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Fly Early, Arrive On-Time

On Friday, I woke up at 4:45 a.m. to catch a flight home from Toronto. I’m not a morning person, and I forgot which airline I was flying. I went to the wrong terminal. I checked in late. I forgot that U.S. customs is on the Canadian side of the border. I was bumped from the flight. Fortunately, I made it to the gate with a few minutes to spare and was allowed to board as a standby passenger.

So the risk of human error may be higher early in the morning. But it’s the best time to fly if you want to minimize your time in the transit system.

The Bureau of Transportation Statistics keeps on-time data on every domestic flight flown by the 14 largest U.S.-based airlines. I collected summary data for the more than 6 million flights in the database in 2013 and organized them in one-hour blocks by their scheduled hour of departure (for instance, 10:00 a.m. to 10:59 a.m.). Then I looked at how many minutes late the flights arrived on average.


A few notes on this procedure: As should be clear, I prefer to look at delays in terms of time lost rather than a binary definition of arriving late or on time. (A 20-minute delay is nothing compared to a whole afternoon spent in transit hell.) I counted diverted and cancelled flights as equivalent to 120-minute delays. Some versions of the BTS data assign a flight negative minutes if it arrives early; I used a version where the minimum delay is 0 minutes instead.

The best time to fly is between 6 and 7 in the morning. Flights scheduled to depart in that window arrived just 8.6 minutes late on average. Flights leaving before 6, or between 7 and 8, are nearly as good.

But delay times build from there. Through the rest of the morning and the afternoon, for every hour later you depart you can expect an extra minute of delays. Delay times peak at 20.7 minutes — more than twice as long as for early-morning flights — in the block between 6 and 7 p.m. They remain at 20-plus minutes through the 9 p.m. hour.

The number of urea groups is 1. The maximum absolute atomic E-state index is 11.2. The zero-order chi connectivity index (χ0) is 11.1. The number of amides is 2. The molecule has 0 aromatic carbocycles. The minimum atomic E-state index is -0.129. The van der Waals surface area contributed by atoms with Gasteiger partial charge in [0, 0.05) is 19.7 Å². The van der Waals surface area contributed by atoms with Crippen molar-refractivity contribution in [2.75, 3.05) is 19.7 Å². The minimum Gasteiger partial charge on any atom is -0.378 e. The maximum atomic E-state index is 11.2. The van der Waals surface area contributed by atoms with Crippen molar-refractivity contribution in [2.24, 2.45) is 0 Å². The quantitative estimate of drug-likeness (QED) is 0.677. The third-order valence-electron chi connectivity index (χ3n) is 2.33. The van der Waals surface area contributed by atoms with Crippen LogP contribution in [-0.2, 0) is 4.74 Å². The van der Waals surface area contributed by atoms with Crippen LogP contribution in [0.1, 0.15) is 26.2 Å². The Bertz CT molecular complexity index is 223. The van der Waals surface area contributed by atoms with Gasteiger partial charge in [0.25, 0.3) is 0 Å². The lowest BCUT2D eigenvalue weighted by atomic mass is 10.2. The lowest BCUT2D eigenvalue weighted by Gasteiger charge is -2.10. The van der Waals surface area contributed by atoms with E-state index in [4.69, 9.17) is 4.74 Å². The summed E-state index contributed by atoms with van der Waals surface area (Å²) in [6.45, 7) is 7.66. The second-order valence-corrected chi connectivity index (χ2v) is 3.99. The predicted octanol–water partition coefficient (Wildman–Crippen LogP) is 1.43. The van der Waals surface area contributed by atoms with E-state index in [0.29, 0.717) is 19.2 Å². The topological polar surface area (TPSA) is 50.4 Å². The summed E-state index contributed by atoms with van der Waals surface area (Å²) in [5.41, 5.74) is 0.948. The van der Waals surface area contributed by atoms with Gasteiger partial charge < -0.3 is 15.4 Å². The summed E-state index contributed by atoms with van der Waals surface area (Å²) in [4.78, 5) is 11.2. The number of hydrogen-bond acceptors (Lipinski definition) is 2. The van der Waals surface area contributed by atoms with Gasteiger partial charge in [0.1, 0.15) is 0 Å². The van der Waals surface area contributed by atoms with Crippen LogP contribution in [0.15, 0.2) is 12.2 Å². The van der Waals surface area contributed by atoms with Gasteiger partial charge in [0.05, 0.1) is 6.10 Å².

Very late flights — those scheduled to leave at 10 p.m. or later — are much better. But it’s hard to find these, especially on the East Coast. Late flights represent only 2 percent of scheduled domestic departures.

What causes the accumulation of delays? The BTS data breaks delays down into five categories: aviation system delays, severe weather delays, late-arriving aircraft, security delays and carrier delays (such as those caused by mechanical or crew problems). Here’s the share of delay minutes each type of delay was responsible for:


Late-arriving aircraft account for the bulk of the difference in the timing of delays. Ever have one of those days when you’re 10 minutes late to your first appointment and never make up the time? Airplanes are the same way. Early in the morning, almost all of them are in position from the previous evening. But there isn’t much slack. Once they’re late, their schedule may be off for the rest of the day.

Aviation system delays peak in the mid-to-late afternoon, when the transit system is at its fullest capacity. (The combined number of arrivals plus departures is highest between 4 and 5 p.m.) Weather-related delays are highest between 3 and 11 p.m., when thunderstorms are more likely to form. (These definitions are a little fuzzy: For instance, delays caused by moderately bad weather rather than severe weather are often classified as aviation system delays since they would theoretically be avoidable if the system was getting everything else right.)

Carrier delays are more or less constant throughout the day. Security delays constitute just 0.1 percent of the total — they’re too negligible to plot on the chart, and don’t much affect the best timing for your flight.

Perhaps these differences seem too small to be worth worrying about; a flight scheduled to depart at 10 a.m. is only 2.5 minutes more delayed on average than one that leaves at 7 a.m. But — based on my frequent travels — there are some other advantages to early flights that we haven’t yet accounted for.

Traffic can be much better when getting to the airport. Some airports have shorter security lines early in the morning (there are exceptions). Well-trained crews usually keep cabin announcements and other distractions to a minimum on very early flights, so it can be a lot easier to fall back asleep.

And if you’re like I am in the morning and miss your flight, you’ll be first in the queue for the rest of the day.

Nate Silver founded and was the editor in chief of FiveThirtyEight.